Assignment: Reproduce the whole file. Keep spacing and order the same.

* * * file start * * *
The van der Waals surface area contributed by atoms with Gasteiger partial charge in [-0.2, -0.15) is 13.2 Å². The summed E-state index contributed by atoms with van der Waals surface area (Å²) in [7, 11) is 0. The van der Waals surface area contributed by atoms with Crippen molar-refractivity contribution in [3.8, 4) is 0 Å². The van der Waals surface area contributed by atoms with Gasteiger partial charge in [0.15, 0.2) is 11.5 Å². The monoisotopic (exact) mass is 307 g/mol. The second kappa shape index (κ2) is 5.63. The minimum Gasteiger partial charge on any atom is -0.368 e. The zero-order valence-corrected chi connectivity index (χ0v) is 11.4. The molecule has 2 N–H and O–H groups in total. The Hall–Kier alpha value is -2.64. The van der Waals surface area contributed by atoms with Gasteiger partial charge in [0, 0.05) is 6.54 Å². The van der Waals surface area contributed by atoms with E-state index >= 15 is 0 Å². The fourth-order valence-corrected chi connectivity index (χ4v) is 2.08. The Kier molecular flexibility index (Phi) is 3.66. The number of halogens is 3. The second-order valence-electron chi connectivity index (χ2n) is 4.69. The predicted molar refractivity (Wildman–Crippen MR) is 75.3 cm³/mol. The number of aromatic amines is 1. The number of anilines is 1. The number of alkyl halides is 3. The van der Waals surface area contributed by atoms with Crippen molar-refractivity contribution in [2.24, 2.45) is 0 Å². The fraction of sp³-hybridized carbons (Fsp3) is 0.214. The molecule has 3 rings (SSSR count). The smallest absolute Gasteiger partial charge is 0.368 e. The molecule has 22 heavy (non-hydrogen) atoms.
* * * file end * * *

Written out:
The van der Waals surface area contributed by atoms with Gasteiger partial charge in [-0.2, -0.15) is 13.2 Å². The summed E-state index contributed by atoms with van der Waals surface area (Å²) in [7, 11) is 0. The van der Waals surface area contributed by atoms with Crippen molar-refractivity contribution in [3.8, 4) is 0 Å². The van der Waals surface area contributed by atoms with Gasteiger partial charge in [0.15, 0.2) is 11.5 Å². The monoisotopic (exact) mass is 307 g/mol. The second kappa shape index (κ2) is 5.63. The minimum Gasteiger partial charge on any atom is -0.368 e. The zero-order valence-corrected chi connectivity index (χ0v) is 11.4. The molecule has 2 N–H and O–H groups in total. The Hall–Kier alpha value is -2.64. The van der Waals surface area contributed by atoms with Gasteiger partial charge in [0, 0.05) is 6.54 Å². The van der Waals surface area contributed by atoms with E-state index >= 15 is 0 Å². The fourth-order valence-corrected chi connectivity index (χ4v) is 2.08. The Kier molecular flexibility index (Phi) is 3.66. The number of halogens is 3. The second-order valence-electron chi connectivity index (χ2n) is 4.69. The predicted molar refractivity (Wildman–Crippen MR) is 75.3 cm³/mol. The number of aromatic amines is 1. The number of anilines is 1. The number of alkyl halides is 3. The van der Waals surface area contributed by atoms with Crippen molar-refractivity contribution in [2.24, 2.45) is 0 Å². The fraction of sp³-hybridized carbons (Fsp3) is 0.214. The molecule has 3 rings (SSSR count). The smallest absolute Gasteiger partial charge is 0.368 e. The molecule has 22 heavy (non-hydrogen) atoms.